THE END of the sweaty commute is nigh for nine cyclists hitting the road to trial e-bikes in Bendigo.
The RACV hope it will prove the merits of bikes that can be propelled by both electricity or pedal power, in part because they create less stinky body odour than a conventional bike, the group's Peter Katsidimas said.
"You might joke about it but it is one of the real benefits of an e-bike," he said.
The automotive body is in the midst of trials as it works out how to get office workers and students onto e-bikes, especially for short trips that can drive up congestion on Victoria's roads.
It has partnered with nine La Trobe University students and staff members, all of whom regularly travel the four kilometers between the Flora Hill campus town for health placements and specialist classes.
Dentistry student Margaret Tran sometimes rode a bike to get to clinical stories and home, but said Bendigo was a bit too hilly to tackle regularly on two wheels.
"I do car pool a bit," she said.
The problem was not just sweat, Ms Tran said.
Her clinical uniform was not comfortable enough for riding up hills.
The only thing Mr Kartsidimas said stood in the way of e-bikes across much of Victoria was not enough bike paths.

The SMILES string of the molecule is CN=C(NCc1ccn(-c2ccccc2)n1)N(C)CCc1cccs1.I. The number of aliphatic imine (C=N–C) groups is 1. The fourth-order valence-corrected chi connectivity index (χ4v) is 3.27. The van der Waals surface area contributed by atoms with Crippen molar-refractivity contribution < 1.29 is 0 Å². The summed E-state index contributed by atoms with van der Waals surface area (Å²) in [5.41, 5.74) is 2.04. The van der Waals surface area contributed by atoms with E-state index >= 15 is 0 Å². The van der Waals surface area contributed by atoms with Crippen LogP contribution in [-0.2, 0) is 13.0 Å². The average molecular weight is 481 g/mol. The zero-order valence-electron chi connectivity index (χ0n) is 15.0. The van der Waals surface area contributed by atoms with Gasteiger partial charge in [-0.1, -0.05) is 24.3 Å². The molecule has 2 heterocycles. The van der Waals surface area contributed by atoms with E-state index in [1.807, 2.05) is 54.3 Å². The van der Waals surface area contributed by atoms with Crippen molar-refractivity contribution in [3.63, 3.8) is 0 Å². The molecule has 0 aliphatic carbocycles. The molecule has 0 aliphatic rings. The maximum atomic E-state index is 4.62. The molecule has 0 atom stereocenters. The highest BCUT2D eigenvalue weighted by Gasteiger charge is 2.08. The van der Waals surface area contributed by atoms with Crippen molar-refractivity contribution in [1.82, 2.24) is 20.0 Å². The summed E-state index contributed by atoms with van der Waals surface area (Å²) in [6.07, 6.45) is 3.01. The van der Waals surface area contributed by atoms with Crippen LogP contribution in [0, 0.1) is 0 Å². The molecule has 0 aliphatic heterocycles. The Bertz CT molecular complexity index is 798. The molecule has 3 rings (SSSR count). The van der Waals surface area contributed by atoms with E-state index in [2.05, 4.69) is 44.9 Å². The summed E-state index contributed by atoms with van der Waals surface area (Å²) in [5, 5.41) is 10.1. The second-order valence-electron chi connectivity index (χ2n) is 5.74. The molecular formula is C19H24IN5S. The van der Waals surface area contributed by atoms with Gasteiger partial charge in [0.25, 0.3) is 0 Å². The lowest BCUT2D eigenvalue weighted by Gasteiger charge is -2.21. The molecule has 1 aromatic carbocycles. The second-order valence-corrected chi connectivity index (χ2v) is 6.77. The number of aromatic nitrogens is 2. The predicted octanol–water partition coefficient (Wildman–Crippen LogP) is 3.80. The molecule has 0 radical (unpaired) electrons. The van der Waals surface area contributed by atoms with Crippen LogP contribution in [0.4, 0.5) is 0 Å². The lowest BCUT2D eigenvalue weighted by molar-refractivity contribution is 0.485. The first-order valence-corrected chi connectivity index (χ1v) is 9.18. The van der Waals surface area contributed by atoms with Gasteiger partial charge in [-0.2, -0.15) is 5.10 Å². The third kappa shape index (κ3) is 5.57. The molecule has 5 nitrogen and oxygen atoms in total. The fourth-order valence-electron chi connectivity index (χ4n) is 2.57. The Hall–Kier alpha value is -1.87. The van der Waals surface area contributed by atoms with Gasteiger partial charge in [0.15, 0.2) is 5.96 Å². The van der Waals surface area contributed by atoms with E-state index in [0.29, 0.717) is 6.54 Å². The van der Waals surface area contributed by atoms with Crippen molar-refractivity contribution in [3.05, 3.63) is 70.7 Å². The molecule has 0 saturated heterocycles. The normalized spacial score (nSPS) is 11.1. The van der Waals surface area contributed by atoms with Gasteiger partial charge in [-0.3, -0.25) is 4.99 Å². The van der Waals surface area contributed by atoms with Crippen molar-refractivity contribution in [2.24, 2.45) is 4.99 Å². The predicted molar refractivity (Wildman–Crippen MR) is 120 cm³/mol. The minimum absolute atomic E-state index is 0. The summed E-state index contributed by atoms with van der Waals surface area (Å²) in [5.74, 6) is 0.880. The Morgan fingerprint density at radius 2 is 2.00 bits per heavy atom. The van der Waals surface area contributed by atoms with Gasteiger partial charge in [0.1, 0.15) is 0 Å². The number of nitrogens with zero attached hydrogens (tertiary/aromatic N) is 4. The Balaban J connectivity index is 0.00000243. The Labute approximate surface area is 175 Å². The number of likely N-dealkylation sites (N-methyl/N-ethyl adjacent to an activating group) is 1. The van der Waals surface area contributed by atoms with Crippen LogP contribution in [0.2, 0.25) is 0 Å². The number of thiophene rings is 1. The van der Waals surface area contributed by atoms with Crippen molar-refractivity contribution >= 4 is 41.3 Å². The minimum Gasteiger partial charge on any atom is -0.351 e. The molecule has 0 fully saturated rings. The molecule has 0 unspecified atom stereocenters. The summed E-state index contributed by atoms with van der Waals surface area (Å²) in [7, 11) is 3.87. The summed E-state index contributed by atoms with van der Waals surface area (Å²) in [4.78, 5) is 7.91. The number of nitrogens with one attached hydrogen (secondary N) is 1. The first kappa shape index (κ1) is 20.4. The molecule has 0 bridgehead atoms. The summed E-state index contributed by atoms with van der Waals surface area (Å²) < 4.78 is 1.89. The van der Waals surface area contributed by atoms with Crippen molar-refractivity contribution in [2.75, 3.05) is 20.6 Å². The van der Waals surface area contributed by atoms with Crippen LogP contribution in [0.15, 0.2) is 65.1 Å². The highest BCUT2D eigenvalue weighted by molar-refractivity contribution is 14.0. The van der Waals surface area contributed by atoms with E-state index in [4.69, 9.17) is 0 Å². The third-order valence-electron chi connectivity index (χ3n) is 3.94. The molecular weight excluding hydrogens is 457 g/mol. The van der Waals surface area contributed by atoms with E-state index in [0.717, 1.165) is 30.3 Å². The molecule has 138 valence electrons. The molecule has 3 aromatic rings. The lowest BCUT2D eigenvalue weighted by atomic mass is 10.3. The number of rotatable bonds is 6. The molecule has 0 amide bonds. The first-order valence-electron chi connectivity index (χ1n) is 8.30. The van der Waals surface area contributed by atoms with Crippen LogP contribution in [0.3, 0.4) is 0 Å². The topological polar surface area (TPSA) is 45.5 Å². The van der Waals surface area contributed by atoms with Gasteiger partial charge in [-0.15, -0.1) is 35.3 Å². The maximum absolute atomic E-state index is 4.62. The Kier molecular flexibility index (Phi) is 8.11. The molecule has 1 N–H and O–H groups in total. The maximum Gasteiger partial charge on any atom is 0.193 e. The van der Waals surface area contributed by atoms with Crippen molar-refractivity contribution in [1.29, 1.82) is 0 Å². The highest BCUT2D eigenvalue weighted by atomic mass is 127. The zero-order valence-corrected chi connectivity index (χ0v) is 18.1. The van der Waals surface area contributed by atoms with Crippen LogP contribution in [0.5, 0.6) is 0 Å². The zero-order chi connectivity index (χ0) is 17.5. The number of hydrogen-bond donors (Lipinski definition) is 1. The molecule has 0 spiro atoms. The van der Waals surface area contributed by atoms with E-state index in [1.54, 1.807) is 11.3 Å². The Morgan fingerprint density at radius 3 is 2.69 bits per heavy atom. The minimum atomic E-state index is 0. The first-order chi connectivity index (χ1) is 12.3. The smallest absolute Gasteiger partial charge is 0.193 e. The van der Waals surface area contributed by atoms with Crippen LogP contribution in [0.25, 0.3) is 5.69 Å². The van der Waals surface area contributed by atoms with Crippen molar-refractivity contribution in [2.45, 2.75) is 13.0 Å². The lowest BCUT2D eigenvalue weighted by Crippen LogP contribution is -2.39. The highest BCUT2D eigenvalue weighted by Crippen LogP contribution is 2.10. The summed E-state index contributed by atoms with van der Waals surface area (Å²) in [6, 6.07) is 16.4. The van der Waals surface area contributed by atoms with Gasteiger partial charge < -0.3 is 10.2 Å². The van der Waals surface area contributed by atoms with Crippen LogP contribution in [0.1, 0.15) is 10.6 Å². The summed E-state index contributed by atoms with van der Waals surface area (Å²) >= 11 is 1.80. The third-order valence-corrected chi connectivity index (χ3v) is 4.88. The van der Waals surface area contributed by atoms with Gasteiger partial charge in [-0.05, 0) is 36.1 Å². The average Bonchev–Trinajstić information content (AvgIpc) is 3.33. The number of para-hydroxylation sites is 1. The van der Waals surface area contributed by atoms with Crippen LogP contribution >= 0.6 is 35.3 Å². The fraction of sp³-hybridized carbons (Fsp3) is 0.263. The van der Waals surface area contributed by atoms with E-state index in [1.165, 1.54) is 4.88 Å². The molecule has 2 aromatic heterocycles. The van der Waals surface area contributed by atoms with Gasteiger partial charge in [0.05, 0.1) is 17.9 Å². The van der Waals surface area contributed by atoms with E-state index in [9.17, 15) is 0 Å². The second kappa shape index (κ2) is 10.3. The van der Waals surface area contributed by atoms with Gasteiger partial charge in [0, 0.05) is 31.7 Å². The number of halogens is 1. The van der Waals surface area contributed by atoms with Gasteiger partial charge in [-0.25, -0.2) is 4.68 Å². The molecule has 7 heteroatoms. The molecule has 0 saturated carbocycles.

"A lot of people who ride e-bikes, I would suspect, would not feel as comfortable riding on a highway, so having shared paths and facilities separated from traffic makes them more popular," he said.
The comments came as the City of Greater Bendigo consulted on plans to create a city-first bike path on Ellis Street.
The draft plan would be the first where bikes shared the same road but were separated from cars by parking spaces.
The path would link up with paths along the Bendigo and Back creeks and allow students to cycle from Spring Gully to Flora Hill without sharing roads with cars, the council's Nathan Sartori said.
"If the infrastructure is there, e-bikes get more of a run for their money," Mr Kartsidimas said.
"They a lot more fun to ride on them than cars, and you don't need to find a parking spot. It's actually a really efficient mode of transport."
Trial participants would be surveyed every week to show how they are using the ebikes, and to uncover the vehicles' strengths and weaknesses. The information would be combined with results from Geelong and Moreland.
"In a country town without, dare I say it, the traffic of Melbourne, ebikes tick a lot of boxes, so hopefully people will see the benefits of them," Mr Kartsidimas said.
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